Blanc de Blanc
Any show that is all about the wonderful elixir that is champagne is all right by me. But Blanc de Blanc, bought to the Studio at the Sydney Opera house by Strut & Fret (Cantina, LIMBO), is much more than a celebration of champagne. It is a celebration of all things French cabaret, performing arts, dance, music and having an (adults only) great night out.
As I took my unreserved – you are seated by ticket type but after that it is first in best dressed – seat, I was struck at how well the design and production team have done to transform the Studio into a space that immediately transports you to Paris. The stage set, lighting and settling music was very effective for getting you in the right mood.
Monsieur Romeo, our maitre d’/emcee for the evening, took the stage whilst the house lights were still on and the audience was still chatting amongst themselves. He greated a few of the ladies sitting in the front row tables, before taking his place on stage with the rest of the cast to start the show and welcomes us all…in French. It was amusing to try and keep up and see how many words you could recognise, but you got the basic jist of what he was saying.
Before he was interrupted by Spencer Novich (KA, Vegas Nocturne) to remind him that we couldn’t understand a word he was saying. Spencer then quickly welcomed us in English to the Blanc de Blanc spectacular.
Masha (Dralion, Soap, Pippin) was the first solo performer of the night. She is a graduate from the National Circus School in Montreal and her solid acrobatic performance on a hotel luggage cart – both on stage and in the AIR – and then a set of hula hoops later in the show, is a testament to this training.
We are introduced to Jaimi as she dances onto stage with her partner, which is actually her other arm in a man’s prop suit. It was a very clever number as she played a duel role with a single body.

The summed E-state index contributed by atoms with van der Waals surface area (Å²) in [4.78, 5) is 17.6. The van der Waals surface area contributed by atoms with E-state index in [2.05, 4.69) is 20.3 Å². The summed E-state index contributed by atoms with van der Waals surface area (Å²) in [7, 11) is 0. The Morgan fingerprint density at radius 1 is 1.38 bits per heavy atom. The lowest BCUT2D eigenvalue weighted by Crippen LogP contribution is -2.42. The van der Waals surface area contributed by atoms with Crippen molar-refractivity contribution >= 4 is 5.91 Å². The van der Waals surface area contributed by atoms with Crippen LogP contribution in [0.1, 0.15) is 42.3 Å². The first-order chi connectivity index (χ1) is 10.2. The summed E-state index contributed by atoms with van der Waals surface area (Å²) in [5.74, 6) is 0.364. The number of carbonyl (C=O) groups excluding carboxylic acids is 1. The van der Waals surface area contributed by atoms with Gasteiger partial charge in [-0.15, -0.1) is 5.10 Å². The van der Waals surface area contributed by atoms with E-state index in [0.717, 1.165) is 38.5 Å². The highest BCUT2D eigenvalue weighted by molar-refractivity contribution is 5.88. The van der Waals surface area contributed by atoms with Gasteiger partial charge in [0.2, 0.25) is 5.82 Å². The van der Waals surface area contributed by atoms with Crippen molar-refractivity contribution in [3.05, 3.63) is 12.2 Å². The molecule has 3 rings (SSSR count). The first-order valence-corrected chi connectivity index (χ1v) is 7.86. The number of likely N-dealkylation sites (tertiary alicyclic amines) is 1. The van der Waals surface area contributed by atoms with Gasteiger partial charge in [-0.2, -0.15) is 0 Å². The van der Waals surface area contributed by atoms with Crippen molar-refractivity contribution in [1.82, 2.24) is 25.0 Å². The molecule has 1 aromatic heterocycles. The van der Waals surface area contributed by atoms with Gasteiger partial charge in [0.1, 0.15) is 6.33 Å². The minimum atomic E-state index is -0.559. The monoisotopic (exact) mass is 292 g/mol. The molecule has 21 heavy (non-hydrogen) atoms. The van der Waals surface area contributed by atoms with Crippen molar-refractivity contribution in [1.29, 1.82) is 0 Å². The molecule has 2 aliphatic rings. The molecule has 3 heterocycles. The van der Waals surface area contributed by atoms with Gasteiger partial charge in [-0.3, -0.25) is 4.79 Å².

Romeo assembles the cast on stage to take us through the three steps to experiencing drinking champagne. Step 1 – the attack, the first taste sensation. Step 2 – the ménage à trois, the flavour. Step 3 – the finish. All of the steps accompanied by small set provocative performances and setup on stage, including an homage to the Kim Kardashian ‘break the internet’ photo.
The music mix used in the show is unlike anything I’ve heard before. A mix of traditional French fair, contemporary songs re-mixed to a dance/nightclub feel and performance pieces uniquely created just for this show.
Throughout the show, audience members were selected to come up on stage and be part of the performance – from learning how to open a bottle of champagne the French way, to being part of an act that you expect to see in a French cabaret show.
Shun simply blew the audiences mind with his performance to “The Hi-De-Ho Man (That’s Me)”. I can only describe his style as a contortionist freestyle street-dancer. I’m pretty sure he twists and turns his body in ways that should be possible!
To finish off the first half, all the cast performed an energetic and thrilling performance to “Lady Marmalade” which concluded with Monsieur Romeo submerged in a bathtub full of plastic balls that was situated in the middle of the main floor.
He actually stayed in the tub for most of the intermission and one daring audience member jumped in there with him – fully dressed! Other cast members also roamed the audience during intermission. My favourite was Emma Maye Gibson (Betty Grumble, La Traviata) who had a champagne bottle strapped to her crotch area and was serving drinks from that bottle.
The second half kicks off with the advertised and forewarned full frontal nudity. I’ll emphasis this again, this is definitely an adult’s only show and if you don’t want to run the risk of a genital in your face, then this isn’t the show for you. I thought this piece was creative but having performers run through the audience naked was necessary.
I also wasn’t sure of Jaimi’s performance in a large scale bubble, it felt like (pardon the pun) a flat point in the evening.
One of the highlights of the evening was Jerome Sordillon’s aerial straps display which was equal parts graceful, strong, silent, powerful, erotic and a damn fine example of acrobatic strength.
Emma Maye led us all in an “I Will Survive” sing-along whilst she spun her very impressive nipple tassles. I found her the most engaging performer of them all and am looking forward to seeking her out in her other creative roles.
Selfie alert! At this stage of the show the audience is allowed 5 minutes to take a selfie with the performers. Be quick though, as they are quickly swamped.
The show concludes in a fun finale filled with foam, bubbles and frivolity. The audience is ready to dance by this stage and you are encouraged to do so. No longer are you in a cabaret theatre, you are in a French nightclub and it’s time to dance, party & enjoy the finest beverage in the world…champagne.
All in all, director Scott Maidment and chorographer & co-executive director Kevin Maher, have created quite a unique experience that was thrilling and exhilarating.
Blanc de Blanc is now playing at the Sydney Opera House http://www.sydneyoperahouse.com/whatson/blanc_de_blanc.aspx